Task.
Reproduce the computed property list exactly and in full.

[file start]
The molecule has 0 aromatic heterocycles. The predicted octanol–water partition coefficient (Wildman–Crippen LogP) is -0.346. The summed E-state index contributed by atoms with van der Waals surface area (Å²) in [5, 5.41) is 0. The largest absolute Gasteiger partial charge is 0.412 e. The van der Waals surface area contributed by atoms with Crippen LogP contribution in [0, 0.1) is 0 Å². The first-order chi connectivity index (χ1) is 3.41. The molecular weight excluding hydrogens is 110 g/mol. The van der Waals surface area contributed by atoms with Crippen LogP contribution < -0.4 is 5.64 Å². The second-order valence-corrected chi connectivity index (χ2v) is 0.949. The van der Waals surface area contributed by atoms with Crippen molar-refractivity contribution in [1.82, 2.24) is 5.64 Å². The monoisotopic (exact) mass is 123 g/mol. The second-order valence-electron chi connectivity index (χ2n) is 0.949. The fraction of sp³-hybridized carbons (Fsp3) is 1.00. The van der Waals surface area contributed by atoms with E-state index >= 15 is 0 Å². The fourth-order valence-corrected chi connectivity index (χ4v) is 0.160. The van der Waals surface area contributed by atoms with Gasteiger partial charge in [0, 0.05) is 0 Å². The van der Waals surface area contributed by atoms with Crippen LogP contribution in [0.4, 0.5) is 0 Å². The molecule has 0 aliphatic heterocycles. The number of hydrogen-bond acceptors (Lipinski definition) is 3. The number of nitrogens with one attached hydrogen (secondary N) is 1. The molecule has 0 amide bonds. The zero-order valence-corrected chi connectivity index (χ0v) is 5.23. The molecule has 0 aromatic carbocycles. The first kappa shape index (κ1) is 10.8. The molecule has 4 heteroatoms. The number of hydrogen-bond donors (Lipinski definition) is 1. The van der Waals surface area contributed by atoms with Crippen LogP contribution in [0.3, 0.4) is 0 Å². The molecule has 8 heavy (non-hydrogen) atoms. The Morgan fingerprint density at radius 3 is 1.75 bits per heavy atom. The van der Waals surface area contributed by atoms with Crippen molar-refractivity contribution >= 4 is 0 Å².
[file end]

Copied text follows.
The molecule has 0 aromatic heterocycles. The predicted octanol–water partition coefficient (Wildman–Crippen LogP) is -0.346. The summed E-state index contributed by atoms with van der Waals surface area (Å²) in [5, 5.41) is 0. The largest absolute Gasteiger partial charge is 0.412 e. The van der Waals surface area contributed by atoms with Crippen LogP contribution in [0, 0.1) is 0 Å². The first-order chi connectivity index (χ1) is 3.41. The molecular weight excluding hydrogens is 110 g/mol. The van der Waals surface area contributed by atoms with Crippen LogP contribution < -0.4 is 5.64 Å². The second-order valence-corrected chi connectivity index (χ2v) is 0.949. The van der Waals surface area contributed by atoms with Crippen molar-refractivity contribution in [1.82, 2.24) is 5.64 Å². The monoisotopic (exact) mass is 123 g/mol. The second-order valence-electron chi connectivity index (χ2n) is 0.949. The fraction of sp³-hybridized carbons (Fsp3) is 1.00. The van der Waals surface area contributed by atoms with E-state index >= 15 is 0 Å². The fourth-order valence-corrected chi connectivity index (χ4v) is 0.160. The van der Waals surface area contributed by atoms with Gasteiger partial charge in [0, 0.05) is 0 Å². The van der Waals surface area contributed by atoms with Crippen LogP contribution in [0.4, 0.5) is 0 Å². The molecule has 0 aliphatic heterocycles. The number of hydrogen-bond acceptors (Lipinski definition) is 3. The number of nitrogens with one attached hydrogen (secondary N) is 1. The molecule has 0 amide bonds. The zero-order valence-corrected chi connectivity index (χ0v) is 5.23. The molecule has 0 aromatic carbocycles. The first kappa shape index (κ1) is 10.8. The molecule has 4 heteroatoms. The number of hydrogen-bond donors (Lipinski definition) is 1. The van der Waals surface area contributed by atoms with Crippen LogP contribution in [0.3, 0.4) is 0 Å². The molecule has 8 heavy (non-hydrogen) atoms. The Morgan fingerprint density at radius 3 is 1.75 bits per heavy atom. The van der Waals surface area contributed by atoms with Crippen molar-refractivity contribution >= 4 is 0 Å².